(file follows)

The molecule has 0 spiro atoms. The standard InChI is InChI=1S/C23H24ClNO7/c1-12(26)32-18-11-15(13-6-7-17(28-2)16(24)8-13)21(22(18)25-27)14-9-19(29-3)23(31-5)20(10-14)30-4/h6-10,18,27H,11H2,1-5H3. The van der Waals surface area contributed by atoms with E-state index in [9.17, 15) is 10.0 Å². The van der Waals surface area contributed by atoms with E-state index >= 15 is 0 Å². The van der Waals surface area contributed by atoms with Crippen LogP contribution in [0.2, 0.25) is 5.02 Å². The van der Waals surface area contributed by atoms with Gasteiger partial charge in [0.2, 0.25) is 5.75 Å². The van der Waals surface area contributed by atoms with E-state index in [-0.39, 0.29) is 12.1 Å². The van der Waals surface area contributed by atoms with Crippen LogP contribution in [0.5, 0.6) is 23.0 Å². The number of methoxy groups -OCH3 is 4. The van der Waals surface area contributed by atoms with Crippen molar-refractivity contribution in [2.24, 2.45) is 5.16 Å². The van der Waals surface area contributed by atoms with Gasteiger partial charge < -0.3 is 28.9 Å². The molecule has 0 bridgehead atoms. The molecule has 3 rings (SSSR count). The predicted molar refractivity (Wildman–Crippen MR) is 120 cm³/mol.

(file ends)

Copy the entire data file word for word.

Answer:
The molecule has 0 spiro atoms. The standard InChI is InChI=1S/C23H24ClNO7/c1-12(26)32-18-11-15(13-6-7-17(28-2)16(24)8-13)21(22(18)25-27)14-9-19(29-3)23(31-5)20(10-14)30-4/h6-10,18,27H,11H2,1-5H3. The van der Waals surface area contributed by atoms with E-state index in [9.17, 15) is 10.0 Å². The van der Waals surface area contributed by atoms with E-state index >= 15 is 0 Å². The van der Waals surface area contributed by atoms with Crippen LogP contribution in [0.2, 0.25) is 5.02 Å². The van der Waals surface area contributed by atoms with Gasteiger partial charge in [0.2, 0.25) is 5.75 Å². The van der Waals surface area contributed by atoms with E-state index in [-0.39, 0.29) is 12.1 Å². The van der Waals surface area contributed by atoms with Crippen LogP contribution in [0.5, 0.6) is 23.0 Å². The number of methoxy groups -OCH3 is 4. The van der Waals surface area contributed by atoms with Crippen molar-refractivity contribution in [2.24, 2.45) is 5.16 Å². The van der Waals surface area contributed by atoms with Gasteiger partial charge < -0.3 is 28.9 Å². The molecule has 0 bridgehead atoms. The molecule has 3 rings (SSSR count). The predicted molar refractivity (Wildman–Crippen MR) is 120 cm³/mol.